Takeda is one stride closer to reaching the sizable market waiting for dengue vaccines as it reports positive top-line results from a massive Phase III trial.
The analysis, which constitutes the first of a three-part study, concludes that the company’s tetravalent dengue vaccine TAK-003 was efficacious at 15 months in preventing dengue fever caused by any of the four serotypes of the virus, thereby meeting the primary endpoint. And while they are saving the details for a peer-reviewed journal, Takeda $TAK researchers say the vaccine was “well tolerated with no significant safety concerns to date.”
The safety element is particularly important given the fresh memories of a public health controversy that Sanofi was mired in involving the use of its pioneering dengue vaccine in a major vaccination campaign in the Philippines. Given to anyone who had not already been infected, Dengvaxia left people vulnerable to severe, life-threatening dengue in the event they were subsequently infected by wild type dengue. As a result, Sanofi limited its use to protect people who have had a prior infection — but stopped short of issuing refunds.
Dengvaxia was the first approved vaccine for the mosquito-borne viral disease, and a blockbuster-to-be that cost $1.5 billion over 20 long years to develop. Initial sales were a disappointment even at its peak in 2016, and in the first 6 months of the year 2018 Sanofi reported €1 million in sales revenue, down 94.4% from the year before.
Though careful not to draw direct comparisons, Derek Wallace, vice president and global dengue program head from Takeda, told Endpoints News that its study was designed differently than other dengue vaccine trials so far.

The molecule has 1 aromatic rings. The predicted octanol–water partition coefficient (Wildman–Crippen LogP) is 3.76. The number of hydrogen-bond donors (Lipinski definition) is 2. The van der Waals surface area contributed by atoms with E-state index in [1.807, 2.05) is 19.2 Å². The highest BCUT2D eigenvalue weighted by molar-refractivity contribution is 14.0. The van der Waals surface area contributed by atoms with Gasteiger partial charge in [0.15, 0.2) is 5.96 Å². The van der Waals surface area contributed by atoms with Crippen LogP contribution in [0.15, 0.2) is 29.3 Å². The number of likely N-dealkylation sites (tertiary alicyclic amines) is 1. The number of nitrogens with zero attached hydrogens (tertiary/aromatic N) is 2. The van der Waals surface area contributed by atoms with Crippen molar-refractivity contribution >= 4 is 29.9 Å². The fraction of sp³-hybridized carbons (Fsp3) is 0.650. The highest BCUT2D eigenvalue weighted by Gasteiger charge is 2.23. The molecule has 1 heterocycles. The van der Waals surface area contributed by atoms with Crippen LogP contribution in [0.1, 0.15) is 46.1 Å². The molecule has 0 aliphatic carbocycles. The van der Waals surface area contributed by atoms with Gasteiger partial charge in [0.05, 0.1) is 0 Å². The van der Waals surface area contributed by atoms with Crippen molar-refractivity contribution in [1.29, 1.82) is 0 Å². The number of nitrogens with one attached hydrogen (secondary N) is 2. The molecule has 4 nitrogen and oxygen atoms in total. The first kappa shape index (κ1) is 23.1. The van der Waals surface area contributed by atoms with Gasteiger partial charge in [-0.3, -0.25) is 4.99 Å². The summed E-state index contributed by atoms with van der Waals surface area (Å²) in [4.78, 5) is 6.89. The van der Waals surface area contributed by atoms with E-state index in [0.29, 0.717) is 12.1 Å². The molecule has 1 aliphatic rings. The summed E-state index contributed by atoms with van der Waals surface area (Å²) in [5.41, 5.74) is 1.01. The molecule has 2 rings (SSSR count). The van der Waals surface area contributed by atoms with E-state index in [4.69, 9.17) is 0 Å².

We specifically designed our Phase 3 vaccine efficacy trial to assess the safety and efficacy against all four serotypes and for both dengue naïve and exposed individuals. Baseline blood samples were collected from all individuals participating in the trial to allow for evaluation of safety and efficacy based on serostatus. The structure of our vaccine candidate, the unique immunogenicity profile elicited by it and the rapid development of a four-serotype antibody response following immunization in most naïve and previously-exposed individuals are reasons that we believe TAK-003 has a different safety and efficacy profile relative to the currently-licensed dengue vaccine.
While prepping a more extensive review of this data on TAK-003, Rajeev Venkayya, president of Takeda’s global vaccine business unit, said in a statement that they will also be “advancing the clinical development, commercial manufacturing, and stakeholder consultations to support a potential future global launch of the vaccine.”
Parts 2 and 3 of the TIDES trial — the largest vaccine trial at 20,000 patients, according to Takeda — will assess secondary endpoints in six months and longterm safety with three years, respectively. Trial sites are located in dengue-endemic areas in Latin America (Brazil, Colombia, Panama, Dominican Republic and Nicaragua) and Asia (Philippines, Thailand and Sri Lanka).
“We expect key secondary endpoint data from the TIDES trial in later this year, including safety, efficacy against hospitalization, and analyses of efficacy by baseline serostatus, serotype, and severity,” Wallace wrote in an email.
Vaccines was one of four key areas (alongside cancer, GI and CNS diseases) that CEO Christophe Weber prescribed for Takeda in an effort to transform the Japanese drugmaker into a global player — before vaulting to the top 10 list via the acquisition of rare disease giant Shire. It remains one of three “global business units,” Wallace said, along with oncology and plasma-derived therapies.
“Takeda focuses its R&D efforts on four therapeutic areas: Oncology, Gastroenterology (GI), Neuroscience and Rare Diseases, while we also make targeted R&D investments in Plasma-Derived Therapies and Vaccines,” he wrote.
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